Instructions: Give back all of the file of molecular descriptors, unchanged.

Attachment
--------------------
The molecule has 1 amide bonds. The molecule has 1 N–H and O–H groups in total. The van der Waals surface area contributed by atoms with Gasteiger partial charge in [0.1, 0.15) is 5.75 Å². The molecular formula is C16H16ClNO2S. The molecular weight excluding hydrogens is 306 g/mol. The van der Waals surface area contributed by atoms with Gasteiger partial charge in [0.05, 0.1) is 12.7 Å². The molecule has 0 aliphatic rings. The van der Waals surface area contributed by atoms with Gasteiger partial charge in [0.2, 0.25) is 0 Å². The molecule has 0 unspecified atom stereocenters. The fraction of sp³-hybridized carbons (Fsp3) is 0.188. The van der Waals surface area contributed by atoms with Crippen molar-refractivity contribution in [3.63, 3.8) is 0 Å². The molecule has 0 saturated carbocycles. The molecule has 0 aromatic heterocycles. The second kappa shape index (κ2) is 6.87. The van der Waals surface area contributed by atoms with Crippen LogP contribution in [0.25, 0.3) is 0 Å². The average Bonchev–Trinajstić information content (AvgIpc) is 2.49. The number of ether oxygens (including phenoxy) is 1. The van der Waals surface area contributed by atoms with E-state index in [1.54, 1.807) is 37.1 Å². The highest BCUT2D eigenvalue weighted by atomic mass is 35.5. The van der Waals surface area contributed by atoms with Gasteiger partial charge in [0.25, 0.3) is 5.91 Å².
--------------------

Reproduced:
The molecule has 1 amide bonds. The molecule has 1 N–H and O–H groups in total. The van der Waals surface area contributed by atoms with Gasteiger partial charge in [0.1, 0.15) is 5.75 Å². The molecular formula is C16H16ClNO2S. The molecular weight excluding hydrogens is 306 g/mol. The van der Waals surface area contributed by atoms with Gasteiger partial charge in [0.05, 0.1) is 12.7 Å². The molecule has 0 aliphatic rings. The van der Waals surface area contributed by atoms with Gasteiger partial charge in [0.2, 0.25) is 0 Å². The molecule has 0 unspecified atom stereocenters. The fraction of sp³-hybridized carbons (Fsp3) is 0.188. The van der Waals surface area contributed by atoms with Crippen molar-refractivity contribution in [3.63, 3.8) is 0 Å². The molecule has 0 saturated carbocycles. The molecule has 0 aromatic heterocycles. The second kappa shape index (κ2) is 6.87. The van der Waals surface area contributed by atoms with Crippen LogP contribution in [0.25, 0.3) is 0 Å². The average Bonchev–Trinajstić information content (AvgIpc) is 2.49. The number of ether oxygens (including phenoxy) is 1. The van der Waals surface area contributed by atoms with E-state index in [1.54, 1.807) is 37.1 Å². The highest BCUT2D eigenvalue weighted by atomic mass is 35.5. The van der Waals surface area contributed by atoms with Gasteiger partial charge in [0.25, 0.3) is 5.91 Å².